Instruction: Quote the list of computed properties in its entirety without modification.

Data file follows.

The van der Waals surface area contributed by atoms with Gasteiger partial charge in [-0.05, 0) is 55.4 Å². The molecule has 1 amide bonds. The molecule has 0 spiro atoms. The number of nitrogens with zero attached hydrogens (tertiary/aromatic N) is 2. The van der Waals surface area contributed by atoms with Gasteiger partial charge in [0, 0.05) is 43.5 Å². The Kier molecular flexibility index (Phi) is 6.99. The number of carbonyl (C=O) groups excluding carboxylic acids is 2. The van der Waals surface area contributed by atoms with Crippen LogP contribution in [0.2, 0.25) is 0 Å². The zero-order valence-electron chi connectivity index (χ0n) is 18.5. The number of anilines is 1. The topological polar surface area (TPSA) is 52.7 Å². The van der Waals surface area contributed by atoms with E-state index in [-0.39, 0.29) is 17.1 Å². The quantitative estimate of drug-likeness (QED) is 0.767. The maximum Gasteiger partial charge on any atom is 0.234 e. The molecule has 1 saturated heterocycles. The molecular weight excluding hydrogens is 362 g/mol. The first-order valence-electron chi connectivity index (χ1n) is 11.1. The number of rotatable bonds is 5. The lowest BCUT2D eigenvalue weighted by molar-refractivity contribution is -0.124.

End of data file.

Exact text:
The van der Waals surface area contributed by atoms with Gasteiger partial charge in [-0.05, 0) is 55.4 Å². The molecule has 1 amide bonds. The molecule has 0 spiro atoms. The number of nitrogens with zero attached hydrogens (tertiary/aromatic N) is 2. The van der Waals surface area contributed by atoms with Gasteiger partial charge in [0, 0.05) is 43.5 Å². The Kier molecular flexibility index (Phi) is 6.99. The number of carbonyl (C=O) groups excluding carboxylic acids is 2. The van der Waals surface area contributed by atoms with Crippen LogP contribution in [0.2, 0.25) is 0 Å². The zero-order valence-electron chi connectivity index (χ0n) is 18.5. The number of anilines is 1. The topological polar surface area (TPSA) is 52.7 Å². The van der Waals surface area contributed by atoms with E-state index in [-0.39, 0.29) is 17.1 Å². The quantitative estimate of drug-likeness (QED) is 0.767. The maximum Gasteiger partial charge on any atom is 0.234 e. The molecule has 1 saturated heterocycles. The molecular weight excluding hydrogens is 362 g/mol. The first-order valence-electron chi connectivity index (χ1n) is 11.1. The number of rotatable bonds is 5. The lowest BCUT2D eigenvalue weighted by molar-refractivity contribution is -0.124.